We take a look back at Squatty Potty, one of the simplest, yet useful, inventions ever to appear in the Tank. This Squatty Potty Shark Tank update tells the story of what happened after the founders struck a deal with Lori Greiner.
What is Squatty Potty?
Squatty Potty is a company which manufactures toilet stools which help users eliminate more completely, reduce the strain, and get off of the toilet faster. The company was originally founded in St. George, Utah, and in 2021 it was acquired by Aterian, Inc. which has headquarters in New York City.
Squatty Potty toilet stools are uniquely designed to give users the best bathroom experience, the way nature intended. The Squatty Potty assures that the user’s legs are properly positioned; it helps to reduce strain, and it tucks underneath the toilet when not in use, and it is very easy to clean.
Who created Squatty Potty?
A married couple, Bill and Judy Edwards, along with their son, Bobby Edwards, co-founded Squatty Potty. On the Squatty Potty website, prior to starting the business, Judy Edwards says that she was “a work-at-home mom” who raised seven children, but also “managed the books for her husband’s businesses and found ways to earn extra income out of her home-via online auctions, websites, and so on.”
By the time they launched Squatty Potty, Bill and Judy Edwards were already both in their 60s and had retired prior to starting the new business. Their son and co-founder, Bobby Edwards, was a trained contractor and designer, who had worked as a web producer for Fox Broadcasting Company in LA for three years, and he had also owned and operated Rose Concrete Coatings in St. George, Utah for six years before the launch of Squatty Potty.
How did Squatty Potty Get Started?
Squatty Potty was started as a means to help co-founder Judy Edwards with trouble that she had in the bathroom, namely a lifelong battle with constipation, which seemed to only get worse as she got older.
Judy told CNBC: “I was constipated my whole life,” she continued to say that age had only made the problem worse, so when a medical professional recommended Judy use a footstool to raise her knees while on the toilet, she tried it, and it worked. “It’s just a world of difference,” she said. Her husband, Bill, was amazed. “We both thought, ‘Wow, we’re in our 60s, why are we just now hearing about this?’”
Bill Edwards made the first potty stool for Judy, and when their son, Bobby, a trained designer, saw it, he realized that this could be a business opportunity. They did some research and couldn’t find a product on the market which was designed to help with this problem, so they made it themselves.
In the CNBC interview, Bobby said, “squatting is the way humans are supposed to, well, poop. We all have a kink in our colon. It’s there to maintain continence. Otherwise we’d be crapping our pants wherever we go. Sitting on a toilet relaxes the kink to a point, but squatting opens everything up for better evacuation.”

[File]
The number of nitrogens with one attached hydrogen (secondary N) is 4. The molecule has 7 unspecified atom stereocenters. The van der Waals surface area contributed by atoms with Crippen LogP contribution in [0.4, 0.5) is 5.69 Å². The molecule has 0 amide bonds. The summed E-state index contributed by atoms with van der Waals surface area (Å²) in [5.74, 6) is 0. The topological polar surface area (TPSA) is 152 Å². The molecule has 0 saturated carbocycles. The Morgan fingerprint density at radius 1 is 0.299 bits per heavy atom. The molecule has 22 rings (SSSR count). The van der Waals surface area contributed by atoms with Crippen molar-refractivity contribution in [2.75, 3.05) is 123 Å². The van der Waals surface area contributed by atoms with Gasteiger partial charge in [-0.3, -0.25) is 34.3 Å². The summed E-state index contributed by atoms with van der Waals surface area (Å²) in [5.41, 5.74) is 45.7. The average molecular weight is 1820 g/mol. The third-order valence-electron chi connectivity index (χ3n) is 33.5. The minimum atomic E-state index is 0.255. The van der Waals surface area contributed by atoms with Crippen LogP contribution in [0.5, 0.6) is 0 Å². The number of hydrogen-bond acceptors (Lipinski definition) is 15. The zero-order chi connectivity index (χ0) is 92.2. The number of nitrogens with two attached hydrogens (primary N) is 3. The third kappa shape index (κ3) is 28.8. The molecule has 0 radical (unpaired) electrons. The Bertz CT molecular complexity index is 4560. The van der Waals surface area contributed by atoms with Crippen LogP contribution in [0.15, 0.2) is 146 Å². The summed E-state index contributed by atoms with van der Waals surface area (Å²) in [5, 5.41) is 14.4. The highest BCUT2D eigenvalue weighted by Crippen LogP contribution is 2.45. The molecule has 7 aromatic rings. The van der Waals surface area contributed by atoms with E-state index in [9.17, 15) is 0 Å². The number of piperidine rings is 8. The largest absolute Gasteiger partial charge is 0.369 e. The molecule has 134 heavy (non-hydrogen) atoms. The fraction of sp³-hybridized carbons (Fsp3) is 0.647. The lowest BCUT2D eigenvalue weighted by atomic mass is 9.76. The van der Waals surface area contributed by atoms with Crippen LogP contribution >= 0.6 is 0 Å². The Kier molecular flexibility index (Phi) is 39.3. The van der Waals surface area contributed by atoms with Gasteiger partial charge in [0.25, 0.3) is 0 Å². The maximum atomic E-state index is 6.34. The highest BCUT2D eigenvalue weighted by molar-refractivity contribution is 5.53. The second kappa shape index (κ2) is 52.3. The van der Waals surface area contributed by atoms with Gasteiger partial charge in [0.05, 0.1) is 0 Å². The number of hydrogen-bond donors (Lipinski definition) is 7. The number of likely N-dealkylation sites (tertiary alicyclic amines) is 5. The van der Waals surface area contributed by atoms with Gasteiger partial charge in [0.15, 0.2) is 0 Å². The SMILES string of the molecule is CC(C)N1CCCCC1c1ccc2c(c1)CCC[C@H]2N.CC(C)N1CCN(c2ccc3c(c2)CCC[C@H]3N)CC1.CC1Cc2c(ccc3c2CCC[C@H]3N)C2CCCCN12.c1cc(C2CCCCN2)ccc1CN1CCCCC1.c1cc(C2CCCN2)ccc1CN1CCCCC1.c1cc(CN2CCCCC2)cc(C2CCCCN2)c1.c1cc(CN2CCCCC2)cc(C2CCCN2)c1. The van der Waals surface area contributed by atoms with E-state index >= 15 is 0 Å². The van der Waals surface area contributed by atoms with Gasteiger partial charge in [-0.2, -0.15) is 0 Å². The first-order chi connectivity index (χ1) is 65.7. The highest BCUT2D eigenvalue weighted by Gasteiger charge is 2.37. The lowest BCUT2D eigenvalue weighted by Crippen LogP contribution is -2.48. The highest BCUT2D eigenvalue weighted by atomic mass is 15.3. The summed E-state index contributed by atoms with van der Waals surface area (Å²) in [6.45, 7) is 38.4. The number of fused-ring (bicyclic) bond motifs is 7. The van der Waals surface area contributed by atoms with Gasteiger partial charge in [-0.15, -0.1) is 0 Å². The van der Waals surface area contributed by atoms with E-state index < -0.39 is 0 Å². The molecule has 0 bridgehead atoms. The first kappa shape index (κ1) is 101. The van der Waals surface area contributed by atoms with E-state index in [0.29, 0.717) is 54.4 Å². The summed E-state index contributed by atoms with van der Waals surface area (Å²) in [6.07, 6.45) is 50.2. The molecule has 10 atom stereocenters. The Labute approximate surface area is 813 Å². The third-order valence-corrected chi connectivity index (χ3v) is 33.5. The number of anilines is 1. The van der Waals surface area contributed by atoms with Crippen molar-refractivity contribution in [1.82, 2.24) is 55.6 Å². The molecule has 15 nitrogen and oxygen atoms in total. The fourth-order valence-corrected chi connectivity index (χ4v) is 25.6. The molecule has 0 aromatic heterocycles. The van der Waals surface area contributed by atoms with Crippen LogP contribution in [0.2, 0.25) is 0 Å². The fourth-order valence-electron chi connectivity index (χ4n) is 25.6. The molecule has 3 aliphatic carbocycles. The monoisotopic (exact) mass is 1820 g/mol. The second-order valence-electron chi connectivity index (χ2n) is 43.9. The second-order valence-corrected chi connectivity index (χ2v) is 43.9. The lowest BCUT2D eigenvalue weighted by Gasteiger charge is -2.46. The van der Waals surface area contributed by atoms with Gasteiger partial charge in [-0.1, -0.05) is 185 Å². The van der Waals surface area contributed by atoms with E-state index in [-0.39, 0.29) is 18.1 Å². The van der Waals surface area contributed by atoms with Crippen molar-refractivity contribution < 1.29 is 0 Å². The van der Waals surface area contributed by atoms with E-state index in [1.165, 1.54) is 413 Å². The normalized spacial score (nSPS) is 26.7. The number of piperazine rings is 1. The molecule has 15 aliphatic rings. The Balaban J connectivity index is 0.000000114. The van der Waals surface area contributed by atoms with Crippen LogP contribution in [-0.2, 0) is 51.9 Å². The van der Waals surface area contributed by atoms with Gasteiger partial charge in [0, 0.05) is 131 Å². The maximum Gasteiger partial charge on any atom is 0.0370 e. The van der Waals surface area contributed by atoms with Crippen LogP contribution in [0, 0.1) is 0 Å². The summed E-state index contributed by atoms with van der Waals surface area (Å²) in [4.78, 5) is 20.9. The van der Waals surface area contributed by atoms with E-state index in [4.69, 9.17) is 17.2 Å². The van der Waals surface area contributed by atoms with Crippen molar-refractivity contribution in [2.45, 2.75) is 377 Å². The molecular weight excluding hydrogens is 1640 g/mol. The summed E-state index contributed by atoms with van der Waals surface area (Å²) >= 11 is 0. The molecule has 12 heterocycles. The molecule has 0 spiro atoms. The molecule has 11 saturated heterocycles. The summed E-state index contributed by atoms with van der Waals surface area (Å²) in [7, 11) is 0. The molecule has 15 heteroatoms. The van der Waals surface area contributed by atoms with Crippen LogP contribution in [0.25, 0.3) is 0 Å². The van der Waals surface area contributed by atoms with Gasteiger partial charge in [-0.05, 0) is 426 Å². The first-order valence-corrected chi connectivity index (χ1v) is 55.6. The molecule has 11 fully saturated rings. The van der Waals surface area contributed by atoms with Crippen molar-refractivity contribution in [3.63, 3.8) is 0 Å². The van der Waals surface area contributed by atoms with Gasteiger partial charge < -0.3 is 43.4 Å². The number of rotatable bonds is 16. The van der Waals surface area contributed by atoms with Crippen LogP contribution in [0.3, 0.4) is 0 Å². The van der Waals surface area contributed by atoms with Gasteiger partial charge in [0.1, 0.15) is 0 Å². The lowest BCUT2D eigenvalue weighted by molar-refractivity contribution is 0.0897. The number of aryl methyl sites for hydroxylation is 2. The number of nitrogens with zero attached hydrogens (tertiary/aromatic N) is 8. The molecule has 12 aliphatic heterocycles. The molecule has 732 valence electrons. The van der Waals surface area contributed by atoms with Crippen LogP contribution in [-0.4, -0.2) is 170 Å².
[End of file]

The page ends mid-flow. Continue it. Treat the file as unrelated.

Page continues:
The family’s first toilet stools were made of wood, and they considered The Health Step, The S— Shelf, and The Stool Stool before finally settling on Squatty Potty as the name for their new product.
The family saw the stools as a bit of a gag, and they started out by giving some to family and friends, but when they heard all of the positive feedback from the recipients of the new toilet stools, Bobby decided that they really had a good, viable product, so Bobby, his parents and one other brother invested $35k to set up a website and begin manufacturing.
Judy decided that they needed to switch from using wood to plastic when making the stools in order to bring the price down. For their first large order, they decided to source them from China, and they ordered 2000 Squatty Potties. When Bobby first saw the large container full of their opening order, he thought, “What? We are never going to sell these, right?”
What happened to Squatty Potty before Shark Tank?
In order to market their new product, Bobby sent Squatty Potties to a number of health bloggers, doctors and others who might help promote their new toilet stool, and the buzz was almost immediate. As influencers jumped on board, word of mouth spread and sales grew. Bobby was incredibly surprised when he received a call from the Doctor Oz show. After its appearance on the show, Squatty Potty quickly gained a national audience.
In its very first full year, the company grossed over $1 million, and after just its second year in business, Squatty Potty had revenues of over $2.7 million. However, in their third year, with the glow of the Dr. Oz promotion perhaps fading a bit, sales began to flatten. But, just as sales were getting a bit stagnant, another media celebrity jumped on board, as Howard Stern began to talk about the product. Eventually, Squatty Potty began to advertise on the Howard Stern show, and this led to another big boost in sales.
By the time Squatty Potty taped their episode for Shark Tank in 2014, Bobby Edwards was projecting sales of $7 million for the year.
What do customers think of Squatty Potty?
If Amazon reviews are any indication, most Squatty Potty customers love the product. The original model of the Squatty Potty has over 13,000 reviews on Amazon, and an overall rating of 4.5 out of 5 stars.
77% of global customers rate the Squatty Potty at a full 5 stars. This is one of the highest percentages of 5 star ratings we’ve seen for any Shark Tank product. Customers rate the product very highly for durability, sturdiness and stability.
We had no trouble finding thousands of positive reviews for Squatty Potty.